The interesting point about battery technology is that it is now moving on at such a pace that the modular packs will be able to be fitted to the properties and, if we have a disaggregated grid, localised solar and wind will feed into each house when it is being produced and into the modular pack. Those packs can then be used to charge the vehicles overnight in the home. We are moving to a structure in which that is possible, but it requires the Minister to do precisely what he was challenged to do by Drew Hendry with the mythical inter-ministerial group on clean growth. Will the Minister speak with his colleagues across Government to make sure that there is an integrated solution and not simply a transport solution?
I congratulate my hon. Friend Neil Parish on securing the debate and on imaginatively including the dualling of the A358, the A303 and the A30 in his speech. It is great to see the level of enthusiasm for electric vehicles. They can deliver a huge environmental benefit for our country and secure the future success of one of Great Britain’s great leading industries. That is why we are committed to positioning the UK as a world leader in electric vehicle uptake and manufacture.
As colleagues have articulated, electric vehicles deliver many benefits. We are all aware of the air quality challenges in our towns and cities. We will introduce clean air zones in five cities to urgently tackle the worst locations, encourage greener transport and introduce targeted access charges where necessary. We have already seen some changes made by the new Mayor of London, such as the ultra-low emission zone.
I am under extreme time pressure. If I have any time, I will come right back to my right hon. Friend.
The UK is not alone in addressing the environmental impacts of road transport. Action is taking place on a global basis to compel manufacturers to bring forward an increasing choice of cleaner and more efficient vehicles, to meet growing consumer demand and expectations. Our automotive sector has a great history of innovation, and we are seeing some of that now. With the help of a strong domestic market, we are in a great position to benefit from global demand for electric vehicles as the transition takes hold in the coming years.
A number of Members have mentioned the referendum. Let me be clear that our determination on electric vehicles and standards is not in any way changed by the result of the recent referendum. The drivers of transition to zero emissions are global in nature and will continue to apply regardless of our place in Europe.
The benefits of electric vehicles include securing the manufacturing of the future and health benefits. Let me run through the actions that we are taking. In our manifesto, we committed to the goal that by 2050 nearly every car and van on our roads should be a zero-emission vehicle. That will require all new cars and vans on sale to be zero-emission by around 2040. We have in place one of the most comprehensive support packages anywhere in the world, with committed funding of more than £600 million in this spending review period. Progress to date puts us in a very encouraging position. Vehicles that used to be exotic are now considered commonplace on our streets. In total, about 28,000 ultra-low emission vehicles were sold in the UK last year, which is more than in all the years since 2010 combined. We have had more than 70,000 claims for our plug-in car and van grants. I am particularly pleased that many of those vehicles are manufactured by Nissan at its Sunderland plant, which last year produced 20% of all electric cars sold in the EU.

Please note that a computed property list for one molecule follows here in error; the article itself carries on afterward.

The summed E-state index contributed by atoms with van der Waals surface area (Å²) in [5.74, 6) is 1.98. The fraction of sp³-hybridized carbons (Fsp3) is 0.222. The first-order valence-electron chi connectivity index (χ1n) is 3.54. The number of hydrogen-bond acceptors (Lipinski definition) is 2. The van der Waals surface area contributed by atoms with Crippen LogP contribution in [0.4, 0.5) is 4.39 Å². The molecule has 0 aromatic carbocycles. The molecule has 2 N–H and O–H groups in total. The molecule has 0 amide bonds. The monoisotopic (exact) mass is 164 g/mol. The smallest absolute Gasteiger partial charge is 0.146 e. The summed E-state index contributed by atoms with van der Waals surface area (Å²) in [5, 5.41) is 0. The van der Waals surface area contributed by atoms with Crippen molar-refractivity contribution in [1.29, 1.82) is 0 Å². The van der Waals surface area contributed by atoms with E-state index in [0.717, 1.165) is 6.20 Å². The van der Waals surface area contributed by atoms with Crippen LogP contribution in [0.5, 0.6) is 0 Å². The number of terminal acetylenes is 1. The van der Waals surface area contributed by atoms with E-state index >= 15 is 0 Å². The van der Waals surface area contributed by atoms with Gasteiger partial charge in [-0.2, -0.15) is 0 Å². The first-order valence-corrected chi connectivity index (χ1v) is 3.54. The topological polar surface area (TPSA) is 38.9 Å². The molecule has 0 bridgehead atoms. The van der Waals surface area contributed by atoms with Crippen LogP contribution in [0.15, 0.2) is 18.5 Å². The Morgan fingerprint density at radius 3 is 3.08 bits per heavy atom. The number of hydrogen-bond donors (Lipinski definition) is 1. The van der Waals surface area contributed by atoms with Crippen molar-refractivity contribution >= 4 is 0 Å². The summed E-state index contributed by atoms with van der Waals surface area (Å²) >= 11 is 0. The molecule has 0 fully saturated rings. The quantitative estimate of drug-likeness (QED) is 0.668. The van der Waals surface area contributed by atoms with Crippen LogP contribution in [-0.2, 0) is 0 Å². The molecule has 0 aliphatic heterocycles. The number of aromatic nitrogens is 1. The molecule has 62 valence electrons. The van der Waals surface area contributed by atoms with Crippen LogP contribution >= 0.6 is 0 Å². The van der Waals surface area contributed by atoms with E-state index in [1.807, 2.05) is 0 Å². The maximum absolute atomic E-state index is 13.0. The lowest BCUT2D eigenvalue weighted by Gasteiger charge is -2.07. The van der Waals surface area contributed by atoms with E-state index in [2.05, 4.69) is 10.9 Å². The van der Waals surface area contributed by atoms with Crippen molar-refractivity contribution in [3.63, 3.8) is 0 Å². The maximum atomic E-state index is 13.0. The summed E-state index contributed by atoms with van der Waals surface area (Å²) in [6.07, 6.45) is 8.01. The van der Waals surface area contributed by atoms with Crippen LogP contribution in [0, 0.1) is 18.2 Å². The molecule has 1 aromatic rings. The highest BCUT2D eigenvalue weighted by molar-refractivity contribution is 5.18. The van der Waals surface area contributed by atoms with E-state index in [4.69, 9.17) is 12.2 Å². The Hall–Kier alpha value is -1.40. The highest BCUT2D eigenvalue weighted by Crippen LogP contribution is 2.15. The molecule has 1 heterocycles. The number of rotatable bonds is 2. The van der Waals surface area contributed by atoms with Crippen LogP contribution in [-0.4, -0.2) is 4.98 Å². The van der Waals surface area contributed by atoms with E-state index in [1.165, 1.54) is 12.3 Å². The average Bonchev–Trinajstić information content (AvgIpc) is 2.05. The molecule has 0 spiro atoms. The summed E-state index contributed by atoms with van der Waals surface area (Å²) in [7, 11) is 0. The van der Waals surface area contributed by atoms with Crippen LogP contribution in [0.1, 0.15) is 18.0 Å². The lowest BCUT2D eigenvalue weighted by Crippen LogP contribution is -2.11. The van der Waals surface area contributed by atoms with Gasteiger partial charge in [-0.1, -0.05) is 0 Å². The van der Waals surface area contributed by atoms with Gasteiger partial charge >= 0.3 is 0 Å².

A number of colleagues have spoken about the importance of charge points. There is an ever-expanding network of charge points for electric vehicle drivers. We have more than 11,000 public charge points, including 850 rapid charge points—the largest network in Europe.
I note the comparisons with Norway. Norway’s record is very impressive, and we work with the Norwegians and other leading markets. Our £40 million city scheme will introduce some of the measures that have been mentioned, such as bus lane access, free parking and rapid charging hubs. It is also worth noting that Norway has very high levels of vehicle taxation, which I am not generally in favour of. Many colleagues have spoken about that today.
There are 60,000 domestic charge points, which offer the cheapest and easiest way to charge up. Latest statistics suggest the average distance to the nearest charge point is just over 4 miles in Great Britain. I want to increase that density and reduce the distance even further.
One of the most important measures in support of electric vehicles is the plug-in car grant scheme, which provides a direct discount to consumers on the cost of an eligible plug-in car or van.
No, I am running short of time.